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Support Bill H.1805 which would create a commission of stakeholders

Mental Health and Substance Abuse Disorder Committee

Testimony of Laurie Martinelli, Executive Director

National Alliance on Mental Illness of Massachusetts

May 14, 2013

Bill H.1805

 Honorable Chairs and Members of the Mental Health and Substance Abuse Disorder Committee:

My name is Laurie Martinelli, and I am the Executive Director of the National Alliance on Mental Illness of Massachusetts (NAMI Mass).

NAMI is the nation’s largest grassroots mental health organization dedicated to building better lives for the millions of Americans affected by mental illness. NAMI advocates for access to services and treatment, and is steadfast in its commitment to raising awareness for all of those in need. Since our inception in 1979, NAMI has been dedicated to improving the quality of life of individuals and families affected by mental illness.

We are here today to urge the committee to support Bill H.1805 which would create a commission of stakeholders that would work together with the Department of Mental Health in its mission to implement Community Based Flexible Supports (CBFS).

CBFS services are an essential part of the Commonwealth’s mental health system. These services provide adults with autonomy in their care and support in their community. This support comes from a multitude of vendors who work with the client, whether they are living at home, in an apartment or in a group home, to develop a plan that fits their needs. The flexibility that this model gives the client is hallmark that people have come to expect from DMH.  NAMI Mass supports the work DMH has done to provide mental health services in the community.

This legislation provides an opportunity for a diverse group of stakeholders to collaborate in order to maintain and improve CBFS. Oversight of these services is crucial and will allow invested stakeholders, including family members to participate in the oversight of CBFS services.  Oversight of CBFS will help prevent human rights violations – even one violation is one too many, and this Commission will work together to keep vulnerable populations safe.

In doing so, the Commission also has the opportunity to evaluate CBFS using the expertise of a varied group of stakeholders with the goal of making their services as high quality and flexible as possible. The Commission is a proactive means of enhancing the scope and quality of community services, and NAMI Mass looks forward to being a part of it.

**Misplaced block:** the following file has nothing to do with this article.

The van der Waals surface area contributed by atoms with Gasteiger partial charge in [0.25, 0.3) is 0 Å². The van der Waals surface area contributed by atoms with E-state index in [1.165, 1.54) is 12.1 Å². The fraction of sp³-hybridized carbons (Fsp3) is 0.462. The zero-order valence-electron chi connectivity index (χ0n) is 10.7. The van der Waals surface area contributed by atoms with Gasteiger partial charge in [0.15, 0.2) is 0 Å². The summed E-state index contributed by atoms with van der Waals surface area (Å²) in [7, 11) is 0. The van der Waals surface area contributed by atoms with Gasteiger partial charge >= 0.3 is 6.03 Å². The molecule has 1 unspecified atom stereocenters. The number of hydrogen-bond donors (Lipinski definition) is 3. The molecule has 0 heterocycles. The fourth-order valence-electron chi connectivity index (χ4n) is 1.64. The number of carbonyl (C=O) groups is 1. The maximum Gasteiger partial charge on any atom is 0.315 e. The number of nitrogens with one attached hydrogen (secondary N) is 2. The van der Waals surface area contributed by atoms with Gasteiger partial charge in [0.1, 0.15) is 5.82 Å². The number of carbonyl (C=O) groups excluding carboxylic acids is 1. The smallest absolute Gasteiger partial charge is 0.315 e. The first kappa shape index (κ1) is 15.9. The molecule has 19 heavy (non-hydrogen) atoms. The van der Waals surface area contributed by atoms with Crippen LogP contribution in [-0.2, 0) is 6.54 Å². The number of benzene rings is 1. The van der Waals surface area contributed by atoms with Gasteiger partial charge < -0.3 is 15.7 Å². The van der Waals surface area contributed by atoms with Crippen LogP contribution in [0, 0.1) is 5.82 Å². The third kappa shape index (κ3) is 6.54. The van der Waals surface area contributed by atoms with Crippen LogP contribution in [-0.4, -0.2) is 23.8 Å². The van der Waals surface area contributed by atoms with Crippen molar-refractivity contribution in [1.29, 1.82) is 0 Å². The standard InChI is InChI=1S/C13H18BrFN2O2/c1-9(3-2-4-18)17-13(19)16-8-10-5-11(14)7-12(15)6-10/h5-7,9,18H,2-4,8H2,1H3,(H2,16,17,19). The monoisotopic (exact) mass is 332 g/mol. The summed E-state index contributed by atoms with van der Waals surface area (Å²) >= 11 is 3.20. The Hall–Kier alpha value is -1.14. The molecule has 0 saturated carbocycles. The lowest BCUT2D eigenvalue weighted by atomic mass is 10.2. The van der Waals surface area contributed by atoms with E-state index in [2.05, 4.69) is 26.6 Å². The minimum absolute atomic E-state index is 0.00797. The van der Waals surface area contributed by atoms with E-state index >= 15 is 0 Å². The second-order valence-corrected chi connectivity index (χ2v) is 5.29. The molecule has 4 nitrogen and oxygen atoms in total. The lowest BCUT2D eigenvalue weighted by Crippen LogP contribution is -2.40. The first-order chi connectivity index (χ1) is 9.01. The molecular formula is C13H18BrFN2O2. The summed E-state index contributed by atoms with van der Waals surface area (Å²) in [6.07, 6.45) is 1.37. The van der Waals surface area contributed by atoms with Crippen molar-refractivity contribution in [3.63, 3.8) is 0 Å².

We urge that this bill be reported favorably by the Committee.

Thank you for your time.

Restore 9C Cuts to the FY2013 Mental Health Budget

May 15, 2013

Governor Deval Patrick
Office of the Governor
State House – Room 280
Boston, MA  02133

Re:  Restore 9C Cuts to the FY2013 Mental Health Budget

Dear Governor Patrick:

In light of continued strong revenue collections, I am writing on behalf of NAMI Massachusetts to urge you to consider restoring the 9C Cuts to the Mental Health Line Items in the FY2013 budget. Respectfully, I would suggest that restoring funding for services to the mental health community is fiscally responsible and critically necessary.

NAMI Massachusetts can appreciate the difficulty of balancing infinite needs with increasingly finite resources during times of economic distress. Making cuts to programs is never easy and we understand the dilemma you were faced with last year. Sadly, the cuts made to the variety of accounts within the Department of Mental Health budget have had a profound and detrimental impact on adults and children who were on the road to rebuilding their lives as contributing members of the community.  Restoration of these cuts will greatly help because for many people, these programs are often the last resort before costly hospitalization.

Your action to restore the funding is the right choice at the right time which will help to reduce the need for emergency rooms, homeless shelters, jails and schools to struggle with the costly effects of untreated mental illness.  NAMI Massachusetts has been working to increase funding for needed community-based mental health services and thousands of families and individuals facing challenges are counting on you at this time.

Attached is a table highlighting the accounts and programs we are asking you to restore. Thank you for your consideration of this request.

Sincerely,

Laurie Martinelli

Executive Director

ATTACHED 9C cuts

FY2013 Mid Year 9C Cuts to Mental Health Accounts

Line

Item

Description

FY12

Spending

FY 13

Before Cuts

9C Cut

5011

-0100

Department of Mental HealthAdministration and Operations